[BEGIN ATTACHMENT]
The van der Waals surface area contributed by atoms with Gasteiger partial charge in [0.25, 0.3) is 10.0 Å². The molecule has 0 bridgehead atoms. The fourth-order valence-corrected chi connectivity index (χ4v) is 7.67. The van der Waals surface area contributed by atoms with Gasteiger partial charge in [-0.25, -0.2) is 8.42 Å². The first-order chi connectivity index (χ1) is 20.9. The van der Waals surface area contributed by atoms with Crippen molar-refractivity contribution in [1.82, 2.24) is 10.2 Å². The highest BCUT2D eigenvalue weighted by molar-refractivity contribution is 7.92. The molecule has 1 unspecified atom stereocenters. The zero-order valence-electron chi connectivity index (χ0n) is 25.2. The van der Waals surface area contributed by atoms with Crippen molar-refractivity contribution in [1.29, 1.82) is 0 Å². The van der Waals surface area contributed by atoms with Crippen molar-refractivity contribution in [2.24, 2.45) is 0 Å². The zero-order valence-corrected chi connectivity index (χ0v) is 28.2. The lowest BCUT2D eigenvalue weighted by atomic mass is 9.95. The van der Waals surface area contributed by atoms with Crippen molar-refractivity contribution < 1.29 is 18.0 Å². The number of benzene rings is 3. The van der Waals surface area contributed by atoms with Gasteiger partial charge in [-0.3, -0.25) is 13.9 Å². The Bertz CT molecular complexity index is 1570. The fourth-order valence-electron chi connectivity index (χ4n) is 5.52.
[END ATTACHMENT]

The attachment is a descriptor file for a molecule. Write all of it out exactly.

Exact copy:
The van der Waals surface area contributed by atoms with Gasteiger partial charge in [0.25, 0.3) is 10.0 Å². The molecule has 0 bridgehead atoms. The fourth-order valence-corrected chi connectivity index (χ4v) is 7.67. The van der Waals surface area contributed by atoms with Gasteiger partial charge in [-0.25, -0.2) is 8.42 Å². The first-order chi connectivity index (χ1) is 20.9. The van der Waals surface area contributed by atoms with Crippen molar-refractivity contribution in [1.82, 2.24) is 10.2 Å². The highest BCUT2D eigenvalue weighted by molar-refractivity contribution is 7.92. The molecule has 1 unspecified atom stereocenters. The zero-order valence-electron chi connectivity index (χ0n) is 25.2. The van der Waals surface area contributed by atoms with Crippen molar-refractivity contribution in [1.29, 1.82) is 0 Å². The van der Waals surface area contributed by atoms with Crippen molar-refractivity contribution in [2.24, 2.45) is 0 Å². The zero-order valence-corrected chi connectivity index (χ0v) is 28.2. The lowest BCUT2D eigenvalue weighted by atomic mass is 9.95. The van der Waals surface area contributed by atoms with Crippen molar-refractivity contribution < 1.29 is 18.0 Å². The number of benzene rings is 3. The van der Waals surface area contributed by atoms with Gasteiger partial charge in [-0.3, -0.25) is 13.9 Å². The Bertz CT molecular complexity index is 1570. The fourth-order valence-electron chi connectivity index (χ4n) is 5.52.